stig-brodersenby Stig Brodersen

15 OCT 2015
As many of you guys might know, I’ve been looking into quantitative investing recently. While Warren Buffett and conventional value investing is my background, I find it very fascinating with that concept that you can completely systematize your stock investing process and still be beating the market.

I haven’t taken the leap, and therefore I was thrilled to have a chance to speak to Alpha Architect CFO Jack Vogel. Jack Vogel has a Ph.D. in finance, and is an expert on how behavioral biases affect the value anomaly. What I really found interesting after speaking with him is that Jack is not only looking into value investing but he has also found that so-called momentum stocks outperform the market consistently.


So I’m going to answer this question by answering another. I know it might seem odd but bear with me for a second. If we examine why a value strategy outperforms the market? it is because you are buying stocks at a price below the intrinsic value and thereby waiting for the mean reversion to happen. This strategy has proven very successful over the years for multiple value investors including investment icons Warren Buffett, Mohnish Pabrai, and Guy Spier. As value investors also know, it might take years before the mean reversion occurs, which is where the momentum stock comes into play. When applying a momentum strategy you simply buy the latest stock that has appreciated most over the previous 12 months, ignoring the last month. In other words, you disregard the underlying asset and bet on the psychology of the stock market in the short run.

For a long-term value investor like me it sounds crazy. How can you ever ignore the underlying asset? Also, while you as a value investor surely are betting on the psychology of the stock market, it’s only in the sense that you can temporarily buy on the cheap and sell again when the price has risen. A momentum stock strategy is rather buying expensive stocks, selling them at an even higher price, and then cutting your losses when rebalancing.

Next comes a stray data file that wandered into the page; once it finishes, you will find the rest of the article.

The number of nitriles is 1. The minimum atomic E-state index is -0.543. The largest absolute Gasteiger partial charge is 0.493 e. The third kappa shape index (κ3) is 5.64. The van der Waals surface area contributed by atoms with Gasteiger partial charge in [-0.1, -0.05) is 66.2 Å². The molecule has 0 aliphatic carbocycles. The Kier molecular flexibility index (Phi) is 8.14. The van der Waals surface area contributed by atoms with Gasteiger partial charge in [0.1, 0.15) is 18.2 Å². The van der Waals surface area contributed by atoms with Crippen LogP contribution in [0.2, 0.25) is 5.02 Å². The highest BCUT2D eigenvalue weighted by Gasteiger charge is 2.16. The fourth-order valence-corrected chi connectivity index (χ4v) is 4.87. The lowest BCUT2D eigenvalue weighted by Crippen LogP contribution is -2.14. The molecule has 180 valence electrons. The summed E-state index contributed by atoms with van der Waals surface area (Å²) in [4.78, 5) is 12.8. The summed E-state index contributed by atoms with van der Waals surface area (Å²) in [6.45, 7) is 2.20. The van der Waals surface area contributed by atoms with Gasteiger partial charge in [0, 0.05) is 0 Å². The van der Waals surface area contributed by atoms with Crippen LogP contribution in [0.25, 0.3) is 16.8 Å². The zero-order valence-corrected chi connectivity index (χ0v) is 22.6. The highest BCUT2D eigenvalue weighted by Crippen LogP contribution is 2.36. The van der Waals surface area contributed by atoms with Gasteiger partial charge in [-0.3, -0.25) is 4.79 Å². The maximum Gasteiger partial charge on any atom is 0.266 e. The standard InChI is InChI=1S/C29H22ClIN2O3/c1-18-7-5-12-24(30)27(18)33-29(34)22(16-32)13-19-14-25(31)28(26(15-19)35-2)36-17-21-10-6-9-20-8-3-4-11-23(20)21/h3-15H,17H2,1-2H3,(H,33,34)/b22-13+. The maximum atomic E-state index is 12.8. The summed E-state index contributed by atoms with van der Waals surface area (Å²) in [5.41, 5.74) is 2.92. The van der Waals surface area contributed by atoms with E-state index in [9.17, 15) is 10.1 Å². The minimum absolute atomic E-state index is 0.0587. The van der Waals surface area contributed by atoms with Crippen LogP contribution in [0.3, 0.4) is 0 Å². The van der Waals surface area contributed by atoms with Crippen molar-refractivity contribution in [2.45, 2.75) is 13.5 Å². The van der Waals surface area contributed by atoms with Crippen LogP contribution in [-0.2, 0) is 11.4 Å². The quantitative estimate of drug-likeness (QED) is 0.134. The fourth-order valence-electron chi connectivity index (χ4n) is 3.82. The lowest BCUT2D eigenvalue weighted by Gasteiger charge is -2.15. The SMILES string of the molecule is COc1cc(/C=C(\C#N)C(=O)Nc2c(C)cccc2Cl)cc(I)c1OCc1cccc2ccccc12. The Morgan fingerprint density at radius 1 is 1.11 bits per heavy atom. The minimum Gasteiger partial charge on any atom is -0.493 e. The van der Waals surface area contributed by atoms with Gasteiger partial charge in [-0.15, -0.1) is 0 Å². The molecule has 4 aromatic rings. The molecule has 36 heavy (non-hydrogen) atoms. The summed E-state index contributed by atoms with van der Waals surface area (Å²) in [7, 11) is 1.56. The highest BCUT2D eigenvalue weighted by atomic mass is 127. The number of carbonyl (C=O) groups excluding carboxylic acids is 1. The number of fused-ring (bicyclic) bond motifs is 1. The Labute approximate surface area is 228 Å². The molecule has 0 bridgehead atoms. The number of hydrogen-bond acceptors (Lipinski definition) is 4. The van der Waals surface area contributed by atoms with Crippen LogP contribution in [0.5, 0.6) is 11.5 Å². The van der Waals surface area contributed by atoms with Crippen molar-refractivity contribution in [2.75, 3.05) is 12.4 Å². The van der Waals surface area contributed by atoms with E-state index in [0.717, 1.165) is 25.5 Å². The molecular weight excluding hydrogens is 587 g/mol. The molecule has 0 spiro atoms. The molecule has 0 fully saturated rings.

If I hadn’t experienced working on a trading floor, I might have quickly moved away from momentum investing when I first heard about it. However, I have been betting on how commodity prices can trend away from the intrinsic value within minutes hundreds of times. I’m 100% sure there is something about playing the trend, but I’m also 100% sure that it’s hard to know when the party stops. It just seems like a very hard game to play.

One of the reasons that I discovered value investing was actually that I didn’t like playing the trend. It simply didn’t suit my temper. I would much rather invest $50 is something worth $100 and wait for the price and value to converge. It’s a lot less stressful it and seemed much more sustainable to me.


Here is a very interesting table that I have replicated from Jack Vogel’s new book DIY Financial Advisor.

I’ve got to be honest, when I saw this table my eyes almost popped. I was quite sure that this was too good to be true, and I had to look very closely at the data to investigate what was in fact being tested.

The time period was from July 1, 1963 through December 2014. To me it seemed like a very sufficient time period. The value stocks were rebalanced annually due to the cheapest EBIT/EV, which has been proven to be the most efficient single metric in the past. I’ve done so much research on this metric in particular that I wasn’t surprised about the superior return to the S&P500. Rather it validated the perception I already had. If you want to study the superiority of EBIT/EV also called the “Acquirer’s Multiple” I highly recommend, Deep Value, by my friend Toby Carlisle.

Before transitioning into my main critique, I also want to highlight that the study was not conducted based on small obscure companies that were not sufficiently liquid for being invested in. The study deals with huge companies in the 40th percentile for market capitalization on the New York Stock Exchange with a minimum market cap of $1.9B.

So, is this really too good to be true? The short answer, unfortunately, is “yes” but as we look closer I think you would still be surprised at the superior performance. First things first: This study has found the “raw return”, and not the returns that you will get as an investor. There’s nothing suspicious about it, but as investors we are all subject to different costs that will dilute our returns. Actually by simply buying a low cost ETF you will not get the same returns as the index because you are paying commissions, spreads, taxes, and management fees.

The costs structure is no different when it comes to momentum stocks, and in addition you can tune up costs. Since you are rebalancing every month, you have to set aside quite a few bucks for commissions. You will also be paying spreads, and let’s not forget about capital gains tax. As an investor you can mitigate some of that tax by holding the momentum stocks in a tax efficient vehicle like a 401(k) or an ETF, but for an ETF investor you would have to pay management fees.